Environmental protection a priority for UN staff in Darfur

Mon, 05/06/17
 

The United Nations-African Union Mission in Darfur (UNAMID) was established in 2007 as the first joint peacekeeping mission to be run by both the United Nations (UN) and the African Union. Its mandate is to bring peace and stability to the war-torn Darfur region in the West of Sudan and to protect civilian and humanitarian operations while a political settlement is being negotiated. 

One of the priorities for UNAMID’s environmental management programme is water conservation and pollution control. With high temperatures and water scarcity in Darfur, a dedicated water engineering team has been put together to identify potential borehole sites, as well as design and drill boreholes. It is also important that the Mission considers that its own water sourcing and use does not negatively impact the local environment and communities. UNAMID has, therefore, put in place an in-house groundwater monitoring system. The Mission has also constructed wastewater injection wells in the wastewater treatment cycle. These shallow boreholes disperse excess treated wastewater to irrigate tree plantations.  

The Mission is also implementing additional initiatives on environmental management. These include rehabilitation of large capacity waste-water treatment systems and eco-friendly water supply schemes that use solar energy to pump water from boreholes. UNAMID also uses solar energy to power street lights and water heaters within its sites and has established a sanitary landfill to properly manage waste including the collection of leachate and emitted gases.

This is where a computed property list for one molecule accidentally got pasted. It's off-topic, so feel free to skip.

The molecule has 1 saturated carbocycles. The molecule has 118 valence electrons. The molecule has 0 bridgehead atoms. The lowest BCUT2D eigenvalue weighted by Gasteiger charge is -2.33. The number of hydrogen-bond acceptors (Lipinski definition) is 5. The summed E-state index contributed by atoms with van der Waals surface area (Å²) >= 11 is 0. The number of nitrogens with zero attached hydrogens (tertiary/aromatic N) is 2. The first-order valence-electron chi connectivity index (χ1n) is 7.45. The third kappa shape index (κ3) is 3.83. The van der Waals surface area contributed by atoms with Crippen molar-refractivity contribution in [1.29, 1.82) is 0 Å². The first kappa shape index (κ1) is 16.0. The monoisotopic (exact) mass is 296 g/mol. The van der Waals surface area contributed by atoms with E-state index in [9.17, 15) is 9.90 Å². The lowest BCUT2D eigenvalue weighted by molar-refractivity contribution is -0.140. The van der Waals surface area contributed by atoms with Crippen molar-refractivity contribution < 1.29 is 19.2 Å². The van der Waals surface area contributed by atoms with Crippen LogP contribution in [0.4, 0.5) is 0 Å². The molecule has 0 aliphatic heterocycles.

The sorting of solid waste at source is a priority for the Mission. Organic waste is used for composting, while paper waste is turned into briquettes for fuel and, where possible, packaging is recycled. In order to sustain these efforts, UNAMID routinely trains incoming personnel (military, police and civilian) as well regularly conducts inspections of installations to ensure compliance. All camps have waste compactors and collection trucks as well as medical waste incinerators.

UNAMID also helps to combat desertification in Darfur by growing seedlings in 15 nurseries around the region that are then planted out, bringing a host of environmental benefits. To date, UNAMID has planted more than 350,000 trees in Darfur, including local neem trees, which are drought resistant and have medicinal properties.

Projects like these are part of an effort to further educate local communities on the benefits of conserving the environment.  Among other initiatives, UNAMID trains locals in composting, recycling, hazardous waste management and tree planting. For example, in April 2017 UNAMID has trained 35 youth from the Internally Displaced Persons camps in El Fasher, North Darfur, to recycle water.

Challenges, however, remain in the implementation of UNAMID’s various initiatives. The security situation in Darfur is volatile, which makes it hard for international co-ordinators to move between sites to offer support and advice, and the turnover of local contractors is high, requiring repeated training. Local resources are also scarce, limiting options for outsourcing the various services associated with the environmental management programme.

There are also different levels of environmental awareness among the personnel and the population that give rise to poor participation, particularly in terms of waste management. Further, the nature of the humanitarian relief and peacekeeping programmes in Darfur creates a high volume of packaging and waste due to the provision of ready-to-consume meals. Ultimately, there is a critical lack of human resources to implement UNAMID’s environmental initiatives and the harsh natural environment frequently causes mechanical breakdowns, hampering operations.

However, with the implementation of the new DFS Environment Strategy, UNAMID is hoping that it will overcome these challenges, including through better awareness of UN personnel.

Categories: Energy, Waste, Water